Sometimes you need to to see kernel level events when you’re troubleshooting something. Maybe your system isn’t booting up properly and is dropping your into a shell in the initial ramdisk or some other recovery environment and you don’t have access to many tools. Maybe your fancy new hardware isn’t being recognized. Sometimes, you just need a better idea of what’s happening — dmesg command can help with that.
Linux is known for having some of the most amazing tools and command for managing your system. They range from simpler utilities that do one thing very well to full suites of programs that cover a large surface area of system management, but by far the most appealing are the tools that allow you to effectively troubleshoot your system without having to reference hexadecimal codes all the time.
One such tool is dmesg. The dmesg command is nothing fancy. It simply accesses a location in memory that is known as the kernel ring buffer. That’s just a fancy way of saying that it’s a buffer, a location in memory used for storing streams of data that operates in a ring-like or cyclical fashion. It means that once it reaches the end, it starts at the beginning, much like a clock. This portion of memory is used for recording kernel events such as changes in hardware.
Every time you plug a USB device into your computer, the kernel ring buffer will be updated with an event that corresponds.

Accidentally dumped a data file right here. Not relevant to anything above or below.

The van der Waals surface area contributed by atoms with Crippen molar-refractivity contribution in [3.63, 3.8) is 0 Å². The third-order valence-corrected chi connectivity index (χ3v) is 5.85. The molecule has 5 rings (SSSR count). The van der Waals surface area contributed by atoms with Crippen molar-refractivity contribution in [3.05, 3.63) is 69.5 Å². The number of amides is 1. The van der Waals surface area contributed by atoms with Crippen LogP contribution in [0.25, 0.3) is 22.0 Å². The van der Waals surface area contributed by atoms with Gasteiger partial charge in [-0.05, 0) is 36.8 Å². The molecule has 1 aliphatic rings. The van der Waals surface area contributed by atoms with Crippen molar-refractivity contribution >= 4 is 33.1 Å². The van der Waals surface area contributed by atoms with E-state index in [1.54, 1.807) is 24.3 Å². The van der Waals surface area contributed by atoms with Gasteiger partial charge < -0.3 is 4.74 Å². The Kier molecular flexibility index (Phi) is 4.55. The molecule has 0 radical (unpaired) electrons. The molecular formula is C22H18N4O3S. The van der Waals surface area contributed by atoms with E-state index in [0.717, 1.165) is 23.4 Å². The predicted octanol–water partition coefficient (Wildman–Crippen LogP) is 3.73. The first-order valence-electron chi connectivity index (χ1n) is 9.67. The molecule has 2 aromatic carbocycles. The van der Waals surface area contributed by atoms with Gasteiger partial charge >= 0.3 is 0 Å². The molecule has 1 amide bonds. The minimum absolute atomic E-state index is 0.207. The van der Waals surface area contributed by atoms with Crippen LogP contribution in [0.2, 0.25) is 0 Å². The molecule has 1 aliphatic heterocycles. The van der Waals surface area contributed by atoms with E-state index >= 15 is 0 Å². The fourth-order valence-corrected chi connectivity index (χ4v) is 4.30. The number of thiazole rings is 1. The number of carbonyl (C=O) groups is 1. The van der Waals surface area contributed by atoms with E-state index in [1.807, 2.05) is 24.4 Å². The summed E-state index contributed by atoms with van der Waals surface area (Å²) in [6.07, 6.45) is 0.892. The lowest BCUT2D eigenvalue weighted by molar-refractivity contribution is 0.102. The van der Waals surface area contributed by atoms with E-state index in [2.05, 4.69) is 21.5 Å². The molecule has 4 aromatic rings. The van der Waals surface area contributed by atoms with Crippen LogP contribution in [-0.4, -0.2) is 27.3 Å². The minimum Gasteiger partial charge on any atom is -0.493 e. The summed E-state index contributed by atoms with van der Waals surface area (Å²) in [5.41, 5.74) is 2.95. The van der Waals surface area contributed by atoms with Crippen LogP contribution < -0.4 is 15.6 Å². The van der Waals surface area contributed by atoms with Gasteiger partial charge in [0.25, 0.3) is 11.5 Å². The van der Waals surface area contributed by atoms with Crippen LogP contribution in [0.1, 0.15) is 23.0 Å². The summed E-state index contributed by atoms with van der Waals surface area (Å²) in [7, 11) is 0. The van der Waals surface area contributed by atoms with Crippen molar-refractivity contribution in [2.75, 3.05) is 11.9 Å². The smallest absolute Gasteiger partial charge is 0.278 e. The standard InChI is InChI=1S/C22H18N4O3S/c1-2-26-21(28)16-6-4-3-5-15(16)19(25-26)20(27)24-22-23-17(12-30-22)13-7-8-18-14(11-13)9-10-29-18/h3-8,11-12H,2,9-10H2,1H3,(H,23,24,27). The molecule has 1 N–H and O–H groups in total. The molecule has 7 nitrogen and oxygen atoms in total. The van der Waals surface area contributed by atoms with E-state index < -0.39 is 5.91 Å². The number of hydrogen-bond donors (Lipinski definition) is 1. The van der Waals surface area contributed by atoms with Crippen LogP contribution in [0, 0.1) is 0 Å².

Open up a terminal and type the below –
What you get isn’t very useful when troubleshooting, it simply dumps the entire thing to the terminal. You could try piping it into less, and that’s alright, but we can do better.
Using the -H flag we can tell dmesg that the output is for human eyes and it will be formatted nicely in a paginating tool for us to view it.
That’s much better for reading through.
But what if you’re troubleshooting something in real time? Well, there’s a flag for that as well.
Using the -w flag we can watch the output. You can go ahead and try this. Start dmesg as above and insert and remove a device. Anything like a USB drive or mouse will do.
You should start to see how this can be especially useful when troubleshooting hardware issues. You can see when and where issues came up, and, often, you get fairly detailed information about the different devices such as filesystem issues, model numbers, and driver information. If you suspect that a piece of hardware, like a drive, is failing in an inconsistent way, dmesg command can often help determine whether that is the case.
Using the -w flag, we can write a script that parses the output with a regular expression or other means in order to filter out events that we’re looking for over long time spans.
dmesg is a tool that all Linux users should get to know. It’s very easy to use and can save you a lot of time investigation a wide variety of issues.